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A Family Affair Restaurant

Commendations are in order for anyone who makes it inside the first of A Family Affair’s double doors.

Work is underway to redevelop the strip center currently housing the soul food restaurant, but in the meantime the well-worn eatery still boasts a decidedly unfriendly set of front doors.

“They’re open, right?”

“I mean, I saw people inside through the windows.”

“Yeah, but these doors look like they’re locked up tight. Ehn, might as well try the--oh. They’re open.”

Pile your plate high or just head back for second. (Or thirds.)

The above conversation was one I had with myself, by the way. And I’ve been to A Family Affair before. But that door gets me Every. Single. Time.

I’m good at eating food, okay? I never claimed to be smart.

By the way, once you’re inside, the mood changes dramatically. Welcome in, grab yourself a seat, sidle up to the line and dig in.

Serve yourself salads and sides. Ask for servings of meat and feel free to be specific. When you finish one plate, head back up and get another one.

The Food

If A Family Affair only served catfish and nothing but catfish, I’d still go there.

Fried catfish is an art. There’s good art and there’s bad art and there’s hotel/motel art clearance sales and then there’s fine art. A Family Affair’s catfish belongs in a gallery, surrounded by exceedingly rich men with esoteric glasses and women in angular clothing sipping champagne and mumbling to one another about the bold statement being made by the artist.  

Perfectly seasoned catfish

Big filets of catfish are crusted in a blend of cornmeal, salt and pepper and fried. You’ve had catfish. You get the general idea.

But this crust was something special. An exceptionally well-developed coating with a lovely, uniform texture hiding big pieces of succulent, mild catfish. Put hot sauce on it if you want and watch the crust soak it up. But it doesn’t need it. The simple seasoning blend is enough to sustain you.

The fried chicken isn’t quite so noteworthy, but it’s still really good. I requested a wing, because my grandma taught me that the best piece of fried chicken is always the wing. The most crispy skin. The most fatty flavor. A few really good meaty bites and more can be easily stripped from the bones.

Never don't get the fried chicken

Apologies to anyone who saw me eat that chicken, by the way. The smell of crunchy chicken skin sent me into a berserker rage. Like a viking or someone waiting to get into Wal-Mart on Black Friday.

If you’re getting chicken, grab a scoop or two of mashed potatoes, too. Nicely seasoned and freshly mashed with the skins still in the mix, they were the right mix of creamy and homestyle with plenty of pepper. Pour on a little gravy and wolf it down in between bites of fried chicken. The green beans weren’t anything to write home about, though that’s a tough bar to clear.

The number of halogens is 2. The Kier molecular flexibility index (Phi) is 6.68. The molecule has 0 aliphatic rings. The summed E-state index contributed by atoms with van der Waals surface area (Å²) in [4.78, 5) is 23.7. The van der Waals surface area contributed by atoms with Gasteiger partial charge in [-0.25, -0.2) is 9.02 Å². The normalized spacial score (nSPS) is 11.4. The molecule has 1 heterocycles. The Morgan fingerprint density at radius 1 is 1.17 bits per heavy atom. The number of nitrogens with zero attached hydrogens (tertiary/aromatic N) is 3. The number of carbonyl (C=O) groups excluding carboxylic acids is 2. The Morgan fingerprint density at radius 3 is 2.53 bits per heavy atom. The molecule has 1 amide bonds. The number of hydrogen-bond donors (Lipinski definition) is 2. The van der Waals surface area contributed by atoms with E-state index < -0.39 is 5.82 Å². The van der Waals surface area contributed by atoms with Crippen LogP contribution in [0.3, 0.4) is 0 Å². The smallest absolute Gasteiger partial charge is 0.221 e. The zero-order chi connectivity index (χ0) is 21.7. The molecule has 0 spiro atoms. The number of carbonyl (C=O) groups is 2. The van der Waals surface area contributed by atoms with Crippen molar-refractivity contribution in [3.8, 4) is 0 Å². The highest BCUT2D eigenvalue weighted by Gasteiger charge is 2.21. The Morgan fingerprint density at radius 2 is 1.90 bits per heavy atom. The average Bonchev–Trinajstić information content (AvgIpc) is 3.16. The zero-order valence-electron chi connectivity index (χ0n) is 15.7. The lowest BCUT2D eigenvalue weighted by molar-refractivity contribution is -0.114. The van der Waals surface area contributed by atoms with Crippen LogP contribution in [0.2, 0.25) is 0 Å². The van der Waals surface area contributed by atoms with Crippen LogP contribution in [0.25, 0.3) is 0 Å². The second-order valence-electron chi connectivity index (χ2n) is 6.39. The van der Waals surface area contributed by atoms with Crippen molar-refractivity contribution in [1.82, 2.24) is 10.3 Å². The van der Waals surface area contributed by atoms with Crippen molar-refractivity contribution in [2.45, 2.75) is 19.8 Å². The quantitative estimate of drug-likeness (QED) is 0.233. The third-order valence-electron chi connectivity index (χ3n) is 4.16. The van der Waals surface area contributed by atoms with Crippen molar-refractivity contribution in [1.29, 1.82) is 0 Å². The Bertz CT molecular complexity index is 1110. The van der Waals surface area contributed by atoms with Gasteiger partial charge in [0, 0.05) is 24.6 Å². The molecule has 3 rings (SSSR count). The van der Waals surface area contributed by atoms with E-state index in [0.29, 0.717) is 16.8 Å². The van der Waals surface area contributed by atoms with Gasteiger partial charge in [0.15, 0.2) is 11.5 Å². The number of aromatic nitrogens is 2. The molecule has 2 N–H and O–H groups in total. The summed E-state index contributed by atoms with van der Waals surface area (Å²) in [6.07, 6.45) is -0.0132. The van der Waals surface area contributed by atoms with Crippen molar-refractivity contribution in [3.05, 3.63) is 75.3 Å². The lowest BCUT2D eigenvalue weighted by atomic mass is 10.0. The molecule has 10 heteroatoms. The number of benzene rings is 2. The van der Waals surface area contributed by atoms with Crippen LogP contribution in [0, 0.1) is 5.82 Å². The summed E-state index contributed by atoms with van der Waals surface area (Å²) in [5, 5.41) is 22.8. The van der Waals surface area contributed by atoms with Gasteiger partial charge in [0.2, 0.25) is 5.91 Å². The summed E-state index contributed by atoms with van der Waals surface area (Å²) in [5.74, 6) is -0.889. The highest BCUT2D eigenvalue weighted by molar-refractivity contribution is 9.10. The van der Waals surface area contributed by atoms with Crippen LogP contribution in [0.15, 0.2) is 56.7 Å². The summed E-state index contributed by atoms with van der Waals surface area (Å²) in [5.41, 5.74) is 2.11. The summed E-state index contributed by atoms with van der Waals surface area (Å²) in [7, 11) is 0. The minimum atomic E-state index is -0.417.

Seriously, imagine how good green beans would have to be to rate a letter home.

(This joke stolen from a “The Birthday Boys” sketch.)

Spaghetti and meat sauce

The other sides are pretty great. Black-eyed peas with stewed tomatoes, greens, cabbage. My friend Krystal said the cabbage was better than her mom’s, but that she wasn’t about to tell her that. Cat’s out of the bag. Sorry, Claudine.

Every time I’ve been in there’s been fried chicken, fried catfish and fried pork chops. And considering how essential both the fried chicken and catfish are, that’s a good thing. (The pork chop wasn’t bad, but it was a bit dry. Definitely best with hot sauce added.)

There’s usually some kind of baked chicken, too. Peel off the skin (unless you’re a fan of non-crisp chicken skin, which I am not) and the chicken underneath is sweet and moist and delicious.

The spaghetti and meat sauce was fine, but I’d recommend you save room for a second helping of catfish. But if you do indulge, you’ll find the tomato sauce a bit sweet and plenty of ground beef among the noodles.

Fried shrimp on Fridays

Fridays are fried shrimp days, which is a pretty good reason to wake up on Fridays. I mean, you probably have other reasons. A job? I’m not here to judge. But now you can forget about all that and concentrate on what’s important: fried shrimp.

Friday is also macaroni and cheese day and, as you might guess, the macaroni and cheese here is legit. It’s creamy with lots of great seasoning and I may or may not or definitely did go back for seconds and loaded up.

This is that real good macaroni and cheese

It’s not the cheapest food around, but it tastes way better than the price you’re paying for it would indicate. $11.99 is a good deal, especially if you go hungry. And one taste of A Family Affair’s menu will make you hungry. It’s amazing how delicious food tends to inspire our stomachs to stretch.

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About the Author

Founder and Eater-in-Chief of I Ate Oklahoma, Greg Elwell has been reviewing restaurants and writing about Oklahoma’s food culture for more than a decade. Where a normal person orders one meal, this guy gets three. He is almost certainly going to die young and those who love him most are fairly ambivalent about it. You can email Greg at greg@iateoklahoma.com.


The Details

A Family Affair Restaurant

1742 NE 23rd St

(405) 427-1919

Tue-Fri 11 a.m.-4 p.m.

Sun 12:30-4 p.m.

Facebook - @afamaffair23

Insta - @famaffairokc

Must Haves

Buffet - $11.99


Fried chicken

Mashed potatoes

Macaroni and cheese


Black-eyed peas and stewed tomatoes

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